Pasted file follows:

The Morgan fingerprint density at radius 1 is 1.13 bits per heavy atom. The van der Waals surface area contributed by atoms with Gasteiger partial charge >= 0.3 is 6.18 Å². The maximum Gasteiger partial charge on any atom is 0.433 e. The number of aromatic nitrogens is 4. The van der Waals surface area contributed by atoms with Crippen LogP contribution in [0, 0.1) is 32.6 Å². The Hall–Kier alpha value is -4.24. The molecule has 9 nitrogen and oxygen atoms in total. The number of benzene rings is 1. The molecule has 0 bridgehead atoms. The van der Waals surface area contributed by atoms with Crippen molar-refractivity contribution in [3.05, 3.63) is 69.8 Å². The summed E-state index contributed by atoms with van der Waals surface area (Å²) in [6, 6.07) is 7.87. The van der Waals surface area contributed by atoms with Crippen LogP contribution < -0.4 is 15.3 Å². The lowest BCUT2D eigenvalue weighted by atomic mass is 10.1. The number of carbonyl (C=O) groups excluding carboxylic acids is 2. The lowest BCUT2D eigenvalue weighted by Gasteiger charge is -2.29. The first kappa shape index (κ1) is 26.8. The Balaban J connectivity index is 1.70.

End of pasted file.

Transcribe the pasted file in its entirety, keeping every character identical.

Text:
The Morgan fingerprint density at radius 1 is 1.13 bits per heavy atom. The van der Waals surface area contributed by atoms with Gasteiger partial charge >= 0.3 is 6.18 Å². The maximum Gasteiger partial charge on any atom is 0.433 e. The number of aromatic nitrogens is 4. The van der Waals surface area contributed by atoms with Crippen LogP contribution in [0, 0.1) is 32.6 Å². The Hall–Kier alpha value is -4.24. The molecule has 9 nitrogen and oxygen atoms in total. The number of benzene rings is 1. The molecule has 0 bridgehead atoms. The van der Waals surface area contributed by atoms with Crippen molar-refractivity contribution in [3.05, 3.63) is 69.8 Å². The summed E-state index contributed by atoms with van der Waals surface area (Å²) in [6, 6.07) is 7.87. The van der Waals surface area contributed by atoms with Crippen LogP contribution < -0.4 is 15.3 Å². The lowest BCUT2D eigenvalue weighted by atomic mass is 10.1. The number of carbonyl (C=O) groups excluding carboxylic acids is 2. The lowest BCUT2D eigenvalue weighted by Gasteiger charge is -2.29. The first kappa shape index (κ1) is 26.8. The Balaban J connectivity index is 1.70.